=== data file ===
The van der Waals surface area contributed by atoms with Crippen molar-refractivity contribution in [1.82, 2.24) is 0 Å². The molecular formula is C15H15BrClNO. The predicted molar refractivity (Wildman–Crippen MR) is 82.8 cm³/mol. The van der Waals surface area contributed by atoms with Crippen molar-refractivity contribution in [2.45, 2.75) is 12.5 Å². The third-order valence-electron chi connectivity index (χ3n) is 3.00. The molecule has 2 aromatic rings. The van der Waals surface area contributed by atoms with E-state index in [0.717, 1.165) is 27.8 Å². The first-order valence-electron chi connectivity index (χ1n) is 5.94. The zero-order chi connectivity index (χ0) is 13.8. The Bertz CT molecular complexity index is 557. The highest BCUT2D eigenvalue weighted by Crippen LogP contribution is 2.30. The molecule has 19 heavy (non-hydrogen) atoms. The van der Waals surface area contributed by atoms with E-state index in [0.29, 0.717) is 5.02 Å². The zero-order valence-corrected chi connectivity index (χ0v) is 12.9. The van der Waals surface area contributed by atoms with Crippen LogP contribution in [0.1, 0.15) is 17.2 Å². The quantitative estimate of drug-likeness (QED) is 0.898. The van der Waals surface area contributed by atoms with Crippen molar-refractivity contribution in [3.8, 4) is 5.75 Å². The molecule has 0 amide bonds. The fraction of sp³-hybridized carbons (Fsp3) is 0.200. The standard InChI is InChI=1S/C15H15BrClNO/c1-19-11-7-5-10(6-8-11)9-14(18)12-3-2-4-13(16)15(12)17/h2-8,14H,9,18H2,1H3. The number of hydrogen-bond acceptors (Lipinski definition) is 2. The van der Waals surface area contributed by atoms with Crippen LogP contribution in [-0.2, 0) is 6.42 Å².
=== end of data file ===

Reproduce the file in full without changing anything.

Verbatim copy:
The van der Waals surface area contributed by atoms with Crippen molar-refractivity contribution in [1.82, 2.24) is 0 Å². The molecular formula is C15H15BrClNO. The predicted molar refractivity (Wildman–Crippen MR) is 82.8 cm³/mol. The van der Waals surface area contributed by atoms with Crippen molar-refractivity contribution in [2.45, 2.75) is 12.5 Å². The third-order valence-electron chi connectivity index (χ3n) is 3.00. The molecule has 2 aromatic rings. The van der Waals surface area contributed by atoms with E-state index in [0.717, 1.165) is 27.8 Å². The first-order valence-electron chi connectivity index (χ1n) is 5.94. The zero-order chi connectivity index (χ0) is 13.8. The Bertz CT molecular complexity index is 557. The highest BCUT2D eigenvalue weighted by Crippen LogP contribution is 2.30. The molecule has 19 heavy (non-hydrogen) atoms. The van der Waals surface area contributed by atoms with E-state index in [0.29, 0.717) is 5.02 Å². The zero-order valence-corrected chi connectivity index (χ0v) is 12.9. The van der Waals surface area contributed by atoms with Crippen LogP contribution in [0.1, 0.15) is 17.2 Å². The quantitative estimate of drug-likeness (QED) is 0.898. The van der Waals surface area contributed by atoms with Crippen molar-refractivity contribution in [3.8, 4) is 5.75 Å². The molecule has 0 amide bonds. The fraction of sp³-hybridized carbons (Fsp3) is 0.200. The standard InChI is InChI=1S/C15H15BrClNO/c1-19-11-7-5-10(6-8-11)9-14(18)12-3-2-4-13(16)15(12)17/h2-8,14H,9,18H2,1H3. The number of hydrogen-bond acceptors (Lipinski definition) is 2. The van der Waals surface area contributed by atoms with Crippen LogP contribution in [-0.2, 0) is 6.42 Å².